16. Better Beginnings, Better Futures: Goals Prevention • To reduce the incidence of serious, long-term emotional and behavioural problems in children Promotion • To promote the optimal social, emotional, behavioural, physical and educational development in children Community Development • To strengthen the ability of disadvantaged communities to respond effectively to the social and economic needs of children and their families

  17. Program Model High Quality Programs • For children from conception to age 4 or from age 4 to age 8 and their families Integrated Programs • Service organizations and providers “blend and unite” Community Involvement • Parents and other citizens participate as equal partners with service-providers in planning, designing and carrying out programs for children and families in the local community

  18. Younger Child Sites (0-4yrs) Guelph: Willow Road • 625 children Kingston: Northern Area • 1095 children Ottawa: Albion- Heatheringrton-Farlea-Ledbury • 690 children Toronto: Moss/Regent Park • 1125 children Walpole Island First Nation: • 250 children

  19. Older Child Sites (4-8yrs) Cornwall: 4 Francophone primary schools • 530 children Etobicoke: Highfield Junior School • 517 children Sudbury: Flour Mill/le Moulin à Fleur and Donovan • 503 children

  20. Research Question 1 How do the Better Beginnings communities develop and implement programs? Are they characterized by: • Parent and community involvement? • Integration of services? • High quality programs? Project Development & Program Model Research

  21. Research Question 2 Are the Better Beginnings programs effective in: • Preventing serious problems in young children? • Promoting healthy child and family development? • Enhancing the abilities of disadvantaged communities to provide for children and their families? Outcome Evaluation Research

  22. Research Question 3 What are the annual costs of these programs? Economic Analysis Research

  23. Research Question 4 What are the long-term effects and cost-benefits for children and their families in terms of: • Educational achievements and high school graduation rates? • Use of special education, health, and social services? • Employment and social assistance? • Criminal charges and convictions? • Teen pregnancy? • Drug and alcohol abuse? Long Term Follow-up Research

  24. Low and Declining Family Income • 1990 mean family income for Highfield was $43,841, compared with the provincial average of $57,227 • 1995 mean family income for Highfield was $36,054, compared to the provincial average of $59,830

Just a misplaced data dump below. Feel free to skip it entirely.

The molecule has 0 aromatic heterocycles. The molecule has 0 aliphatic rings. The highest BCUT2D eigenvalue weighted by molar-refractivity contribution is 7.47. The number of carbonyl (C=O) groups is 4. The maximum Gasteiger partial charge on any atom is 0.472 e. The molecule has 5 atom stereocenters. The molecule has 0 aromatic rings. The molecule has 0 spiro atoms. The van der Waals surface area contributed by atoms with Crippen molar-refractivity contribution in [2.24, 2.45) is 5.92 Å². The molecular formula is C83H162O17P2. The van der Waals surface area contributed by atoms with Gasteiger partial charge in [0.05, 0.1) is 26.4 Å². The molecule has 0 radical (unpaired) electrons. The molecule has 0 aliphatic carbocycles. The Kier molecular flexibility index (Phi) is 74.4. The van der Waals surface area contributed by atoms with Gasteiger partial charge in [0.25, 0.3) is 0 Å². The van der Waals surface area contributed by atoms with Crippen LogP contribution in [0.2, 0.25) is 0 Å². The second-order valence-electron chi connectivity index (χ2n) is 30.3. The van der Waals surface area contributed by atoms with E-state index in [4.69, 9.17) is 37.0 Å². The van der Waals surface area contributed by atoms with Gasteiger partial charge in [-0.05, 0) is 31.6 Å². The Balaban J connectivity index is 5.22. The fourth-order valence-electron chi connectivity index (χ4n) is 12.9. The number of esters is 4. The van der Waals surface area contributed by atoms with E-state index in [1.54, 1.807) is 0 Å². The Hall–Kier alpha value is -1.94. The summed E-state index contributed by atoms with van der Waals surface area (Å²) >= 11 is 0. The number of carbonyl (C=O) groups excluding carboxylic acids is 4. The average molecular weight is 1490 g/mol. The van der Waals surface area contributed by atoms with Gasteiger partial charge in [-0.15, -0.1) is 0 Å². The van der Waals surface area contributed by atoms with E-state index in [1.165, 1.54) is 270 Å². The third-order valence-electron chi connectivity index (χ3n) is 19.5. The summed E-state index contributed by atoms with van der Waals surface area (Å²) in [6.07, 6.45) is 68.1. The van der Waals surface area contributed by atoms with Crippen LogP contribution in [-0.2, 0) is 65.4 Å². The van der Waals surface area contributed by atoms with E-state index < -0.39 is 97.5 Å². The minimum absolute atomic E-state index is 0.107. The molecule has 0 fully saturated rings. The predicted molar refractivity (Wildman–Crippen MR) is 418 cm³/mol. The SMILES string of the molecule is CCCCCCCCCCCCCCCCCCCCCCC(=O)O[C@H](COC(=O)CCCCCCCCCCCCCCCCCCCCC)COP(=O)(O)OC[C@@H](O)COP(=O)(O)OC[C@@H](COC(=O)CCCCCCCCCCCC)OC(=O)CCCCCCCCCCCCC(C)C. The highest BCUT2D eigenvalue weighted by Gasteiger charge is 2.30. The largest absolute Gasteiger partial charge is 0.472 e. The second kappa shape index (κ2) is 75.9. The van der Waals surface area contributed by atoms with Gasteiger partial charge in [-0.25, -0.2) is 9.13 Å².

25. Highfield 1991 - 14.1% for men 1991 - 12.6% for women 1996 - 13.3% for men 1996 - 17.5% for women Ontario 1991 - 8.6% for men 1991 - 8.4% for women 1996 - 8.7% for men 1996 - 9.6% for women Unemployment Rates

  26. A Culturally Diverse Community • 1991 - 53.6% born outside Canada • 1995 - 59.8% born outside Canada • 9 languages were mother tongue to 100 people or more

  27. Major Program Components • In-school • Family support • Community development

  28. In-school Programs • Staff coordinator and committee of parents, teachers and other service-providers oversee in-school programs • Nutrition program - snack, breakfast, hot lunch, classroom instruction • School-wide social skills program - Lion’s Quest • Educational assistants in primary grades • Summer programs • Translation services for parent-teacher conferences

  29. Family Support Programs • Staff coordinator and committee of parents and other service-providers oversee family support programs • Family Resource Centre - including toy lending library, parent relief, drop-in, parenting programs conducted in different languages by staff from different cultural backgrounds • Family enrichment workers provide home visitation and bridge home and school

  30. Community Development Programs • Staff coordinator and committee of parents and other service-providers oversee community development programs • Before and after-school programs • Cultural celebrations • Volunteer coordination and recognition • Field trips • Resident participation and leadership development

  31. Significant Child Findings • Fewer emotional and behavioural problems (as rated by parents) • Enhanced social skills (according to both parent and teacher ratings) • Significant improvements in children’s health